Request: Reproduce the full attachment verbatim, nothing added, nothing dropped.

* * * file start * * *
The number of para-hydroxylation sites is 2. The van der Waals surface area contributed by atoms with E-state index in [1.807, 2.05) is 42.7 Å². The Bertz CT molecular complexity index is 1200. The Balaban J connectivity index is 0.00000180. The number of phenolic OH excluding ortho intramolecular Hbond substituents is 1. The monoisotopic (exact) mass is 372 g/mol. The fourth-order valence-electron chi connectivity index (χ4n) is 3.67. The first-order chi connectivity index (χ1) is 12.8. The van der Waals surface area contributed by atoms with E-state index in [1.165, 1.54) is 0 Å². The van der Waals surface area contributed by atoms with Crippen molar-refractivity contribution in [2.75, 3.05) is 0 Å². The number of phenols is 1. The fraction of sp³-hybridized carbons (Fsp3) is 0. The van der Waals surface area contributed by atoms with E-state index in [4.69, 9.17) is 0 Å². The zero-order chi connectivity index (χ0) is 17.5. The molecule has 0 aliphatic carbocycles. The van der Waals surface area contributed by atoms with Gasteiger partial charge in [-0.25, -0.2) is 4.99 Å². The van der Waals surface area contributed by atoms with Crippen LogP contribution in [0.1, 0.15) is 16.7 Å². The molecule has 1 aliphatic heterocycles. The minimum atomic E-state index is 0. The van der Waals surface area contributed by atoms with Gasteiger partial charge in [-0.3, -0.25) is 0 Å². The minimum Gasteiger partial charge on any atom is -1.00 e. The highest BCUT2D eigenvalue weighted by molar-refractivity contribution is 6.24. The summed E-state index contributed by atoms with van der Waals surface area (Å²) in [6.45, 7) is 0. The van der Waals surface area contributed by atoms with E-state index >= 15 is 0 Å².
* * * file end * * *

The number of para-hydroxylation sites is 2. The van der Waals surface area contributed by atoms with E-state index in [1.807, 2.05) is 42.7 Å². The Bertz CT molecular complexity index is 1200. The Balaban J connectivity index is 0.00000180. The number of phenolic OH excluding ortho intramolecular Hbond substituents is 1. The monoisotopic (exact) mass is 372 g/mol. The fourth-order valence-electron chi connectivity index (χ4n) is 3.67. The first-order chi connectivity index (χ1) is 12.8. The van der Waals surface area contributed by atoms with E-state index in [1.165, 1.54) is 0 Å². The van der Waals surface area contributed by atoms with Crippen molar-refractivity contribution in [2.75, 3.05) is 0 Å². The number of phenols is 1. The fraction of sp³-hybridized carbons (Fsp3) is 0. The van der Waals surface area contributed by atoms with E-state index in [4.69, 9.17) is 0 Å². The zero-order chi connectivity index (χ0) is 17.5. The molecule has 0 aliphatic carbocycles. The van der Waals surface area contributed by atoms with Gasteiger partial charge in [-0.25, -0.2) is 4.99 Å². The van der Waals surface area contributed by atoms with Crippen LogP contribution in [0.1, 0.15) is 16.7 Å². The molecule has 1 aliphatic heterocycles. The minimum atomic E-state index is 0. The van der Waals surface area contributed by atoms with Gasteiger partial charge in [-0.3, -0.25) is 0 Å². The minimum Gasteiger partial charge on any atom is -1.00 e. The highest BCUT2D eigenvalue weighted by molar-refractivity contribution is 6.24. The summed E-state index contributed by atoms with van der Waals surface area (Å²) in [6.45, 7) is 0. The van der Waals surface area contributed by atoms with E-state index >= 15 is 0 Å².